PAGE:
Archive for the ‘Black Hen Records’ Tag
Jenny Whiteley The Original Jenny Whiteley Black Hen Music
I first encountered Ontario’s Jenny Whiteley as a member of Heartbreak Hill, a bluegrass band featuring Dottie Cormier, Christopher Quinn, Victor Bateman, and Danny Whiteley. I don’t recall too much about their performance at that Blueberry Bluegrass fest appearance outside the impact of a single Whiteley song: “John Tyrone” remains one of the finest bluegrass songs that have come out of Canada, and from the first time I heard the song I knew Whiteley was someone I wanted to learn more about.
I didn’t get the opportunity at the time, but months later Whiteley found me at Wintergrass and offered me a copy of her debut self-titled album. That independently released disc displayed Whiteley’s remarkable ability for creating characters within a few well-crafted lines, and earned comparison to Emmylou Harris’ recent Red Dirt Girl. Whiteley was revealed as a major talent, and was rewarded with the first of two Juno Awards for best solo roots/traditional recording. With sultry vocal sophistication, Whiteley has previously released four albums (Hopetown, Dear, and Forgive or Forget followed the debut, with Hopetown also picking up a Juno) filled with love, loss, and regret.
In 2010, I wrote of Forgive or Forget that is was more universally palatable than her rootsy initial offering, but one missed the narrative intensity and youthful fragility of songs such as “Gloria” and “Train Goin’ West.” As one who frequently better enjoys musicians early, developing years than their fully-realized artistic selves (Steve Earle, Lucinda Williams, Jack Ingram, Dolly Parton, and many others fit into that frame) while still appreciating what they do, The Original Jenny Whiteley appears designed expressly for me.
On this recording, Whiteley seemingly satisfies a desire to more fully explore the music that provided the foundation for her development—old-time folk sounds that have existed and thrived for generations. She even goes back to a song previously recorded on Dear, “Banjo Girl.” A recognition of her rich and diverse Americana/Canadiana upbringing within the venerable Whiteley clan, this fifth recording is a rootsy masterpiece. In a lesser artist’s hands such a multi-dimensional homage might sound disjointed; The Original Jenny Whiteley is united in its eccentric melding of the rich traditional and roots tapestry—folk, jugband, bluegrass, early jazz and ragtime, Francophone, Dylan, and the blues.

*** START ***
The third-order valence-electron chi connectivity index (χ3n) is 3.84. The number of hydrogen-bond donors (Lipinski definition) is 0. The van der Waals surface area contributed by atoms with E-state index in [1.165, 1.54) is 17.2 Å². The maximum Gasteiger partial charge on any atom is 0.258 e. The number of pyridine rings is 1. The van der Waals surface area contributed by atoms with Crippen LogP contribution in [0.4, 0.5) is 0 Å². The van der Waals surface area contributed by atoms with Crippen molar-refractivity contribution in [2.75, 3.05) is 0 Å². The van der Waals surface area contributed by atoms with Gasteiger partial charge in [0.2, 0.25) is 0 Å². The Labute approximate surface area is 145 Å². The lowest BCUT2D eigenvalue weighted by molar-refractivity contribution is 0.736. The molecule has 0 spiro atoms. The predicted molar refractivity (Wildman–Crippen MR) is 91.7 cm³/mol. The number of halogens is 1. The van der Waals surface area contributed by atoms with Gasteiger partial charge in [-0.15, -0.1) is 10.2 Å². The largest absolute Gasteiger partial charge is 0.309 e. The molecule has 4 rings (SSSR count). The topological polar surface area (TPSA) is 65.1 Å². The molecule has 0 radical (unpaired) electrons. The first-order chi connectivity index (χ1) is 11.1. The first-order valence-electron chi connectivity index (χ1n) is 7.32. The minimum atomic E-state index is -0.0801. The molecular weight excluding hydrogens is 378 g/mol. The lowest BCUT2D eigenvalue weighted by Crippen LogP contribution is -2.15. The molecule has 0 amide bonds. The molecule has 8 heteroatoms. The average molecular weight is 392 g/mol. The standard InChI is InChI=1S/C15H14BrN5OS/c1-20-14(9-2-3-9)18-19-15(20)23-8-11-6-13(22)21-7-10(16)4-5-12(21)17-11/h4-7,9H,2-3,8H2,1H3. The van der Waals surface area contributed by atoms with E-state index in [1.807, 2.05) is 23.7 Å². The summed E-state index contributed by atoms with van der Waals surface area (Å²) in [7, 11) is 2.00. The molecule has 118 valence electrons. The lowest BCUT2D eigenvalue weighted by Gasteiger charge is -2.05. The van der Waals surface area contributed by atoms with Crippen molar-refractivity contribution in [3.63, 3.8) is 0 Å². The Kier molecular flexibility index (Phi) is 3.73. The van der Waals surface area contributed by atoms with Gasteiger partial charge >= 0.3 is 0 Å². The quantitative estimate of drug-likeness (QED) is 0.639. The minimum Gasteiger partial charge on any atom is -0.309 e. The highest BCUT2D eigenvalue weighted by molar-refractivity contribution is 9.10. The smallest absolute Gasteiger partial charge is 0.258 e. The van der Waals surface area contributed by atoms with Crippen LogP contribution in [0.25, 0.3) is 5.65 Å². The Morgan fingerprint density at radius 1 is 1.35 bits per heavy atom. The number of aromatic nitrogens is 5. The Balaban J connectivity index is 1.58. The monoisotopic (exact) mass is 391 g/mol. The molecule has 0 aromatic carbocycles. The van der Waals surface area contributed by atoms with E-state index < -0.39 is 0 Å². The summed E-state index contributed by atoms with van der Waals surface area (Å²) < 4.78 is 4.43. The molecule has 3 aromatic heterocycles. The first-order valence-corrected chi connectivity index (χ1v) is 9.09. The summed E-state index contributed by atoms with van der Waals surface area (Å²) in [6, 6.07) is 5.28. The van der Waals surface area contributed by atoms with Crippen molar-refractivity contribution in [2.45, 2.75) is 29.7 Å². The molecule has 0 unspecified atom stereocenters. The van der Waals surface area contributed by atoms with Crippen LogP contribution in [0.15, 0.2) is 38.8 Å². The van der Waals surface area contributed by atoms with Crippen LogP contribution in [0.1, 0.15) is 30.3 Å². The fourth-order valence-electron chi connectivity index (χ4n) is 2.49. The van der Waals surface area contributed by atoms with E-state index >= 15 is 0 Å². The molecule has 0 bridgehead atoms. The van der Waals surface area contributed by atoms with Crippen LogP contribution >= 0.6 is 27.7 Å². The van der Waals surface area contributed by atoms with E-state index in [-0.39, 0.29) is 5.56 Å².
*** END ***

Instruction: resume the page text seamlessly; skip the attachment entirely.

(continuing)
Singing “Groundhog” accompanied by producer Sam Allison’s old-time banjo and Teillard Frost’s percussion (harp, bones, etc.,) Whiteley isn’t striving for cultural appropriation or cornpone authenticity. Rather, she is singing of rural experiences that are as genuine as the acoustic sounds comprising the song. For “Stealin’ Stealin'” Whiteley goes back to the Memphis Jug Band, but doesn’t stay there infusing the timeless tune with nine decades of patina via The Grateful Dead, Taj Mahal, and her own danged self.
Whiteley explores the school of hard knocks in “Higher Learning” while acknowledging (via Chris Coole) the thousands of fools on stools eking out a living (of sorts) playing for “$100” a night. “In the Pines” (Bill Monroe, not Huddie Ledbetter or Nirvana) provides a welcome old-time (not bluegrass) connection to Heartbreak Hill, while The Incredible String Band’s “Log Cabin in the Sky” (perhaps) serves as a connection to the generation of players surrounding father Chris and his brother Ken.
The Original Jenny Whiteley is beautiful. By going to her past and rooting around in her trunk of influences, Jenny Whiteley has found the inspiration to create an uncompromising, uncluttered representation of what (mostly) acoustic folk music is all about. In this case, you can judge an album by its cover, a lovely, unadorned sketch by Stewart Jones.
As she sings in “Things Are Coming My Way”—”O me, How good I feel.” After spending thirty minutes listening to this album, you will be singing the same. It is early, of course, but I can’t see a way this album doesn’t make my Polaris Music Prize ballot.